But policymakers are challenged by the need to prevent certain housing markets, such as those in Toronto and Vancouver, from becoming overheated without further depressing slower activity in commodity-sensitive regions.
“We recognize it’s a complex market with different situations going on,” Finance Minister Bill Morneau told reporters.
Morneau said the government was looking closely at the impact of a number of factors in the housing market, including demographics, supply issues and foreign investment.
The Bank of Canada warned last week that the rapid pace of home price increases in Toronto and Vancouver was unlikely to continue.
Targeted measures could go beyond the changes to capital requirements in regions with high price-to-income ratios that are already planned by Canada’s financial regulator to make capital requirements more responsive to market developments, the OECD said.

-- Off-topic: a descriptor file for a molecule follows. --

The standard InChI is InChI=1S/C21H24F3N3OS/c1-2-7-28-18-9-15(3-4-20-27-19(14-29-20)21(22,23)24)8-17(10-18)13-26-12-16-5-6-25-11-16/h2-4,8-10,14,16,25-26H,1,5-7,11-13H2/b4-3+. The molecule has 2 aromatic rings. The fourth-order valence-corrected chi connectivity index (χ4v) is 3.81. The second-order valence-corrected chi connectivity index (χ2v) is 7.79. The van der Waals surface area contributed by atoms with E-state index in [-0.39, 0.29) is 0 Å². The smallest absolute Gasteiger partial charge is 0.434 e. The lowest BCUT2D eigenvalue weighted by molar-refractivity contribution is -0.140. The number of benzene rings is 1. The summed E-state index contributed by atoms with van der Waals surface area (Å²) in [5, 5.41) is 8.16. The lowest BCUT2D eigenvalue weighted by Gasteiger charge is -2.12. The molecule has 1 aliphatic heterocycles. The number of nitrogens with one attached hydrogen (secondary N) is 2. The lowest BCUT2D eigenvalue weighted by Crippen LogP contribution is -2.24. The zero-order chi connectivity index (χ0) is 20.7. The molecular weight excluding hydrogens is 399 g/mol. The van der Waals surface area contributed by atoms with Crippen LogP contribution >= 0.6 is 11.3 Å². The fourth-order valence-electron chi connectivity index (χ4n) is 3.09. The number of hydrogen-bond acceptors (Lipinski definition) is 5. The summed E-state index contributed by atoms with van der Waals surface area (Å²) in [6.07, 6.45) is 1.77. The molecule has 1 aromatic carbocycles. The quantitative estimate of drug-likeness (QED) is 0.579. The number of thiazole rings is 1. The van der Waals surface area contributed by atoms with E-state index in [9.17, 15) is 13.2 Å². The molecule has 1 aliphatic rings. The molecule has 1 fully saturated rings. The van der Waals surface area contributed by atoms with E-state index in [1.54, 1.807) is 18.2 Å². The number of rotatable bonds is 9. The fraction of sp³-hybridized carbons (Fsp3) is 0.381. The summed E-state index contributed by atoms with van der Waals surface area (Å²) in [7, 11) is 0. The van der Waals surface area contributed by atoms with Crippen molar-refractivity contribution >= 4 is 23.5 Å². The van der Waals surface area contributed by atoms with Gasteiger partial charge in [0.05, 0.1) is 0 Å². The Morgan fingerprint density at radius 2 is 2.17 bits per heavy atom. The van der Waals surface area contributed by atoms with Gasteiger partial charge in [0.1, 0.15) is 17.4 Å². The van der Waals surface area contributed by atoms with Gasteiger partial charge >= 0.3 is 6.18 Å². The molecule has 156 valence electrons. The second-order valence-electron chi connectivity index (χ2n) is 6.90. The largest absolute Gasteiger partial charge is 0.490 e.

It cited New Zealand as an example where policymakers have put lower caps on loan-to-value ratios in the hot Auckland market.
On the whole, the OECD sees Canada’s economy growing 1.7 per cent this year and 2.2 per cent next year, unchanged from its downgraded forecasts released earlier this month. It had previously forecast 2 per cent growth in 2016 and 2.3 per cent in 2017.
© Thomson Reuters 2016
TORONTO — There is speculation in retail and financial circles that Walmart’s decision to stop accepting Visa at the retailer’s Canadian stores is merely a bargaining tactic aimed at securing a better fee arrangement from the credit card giant.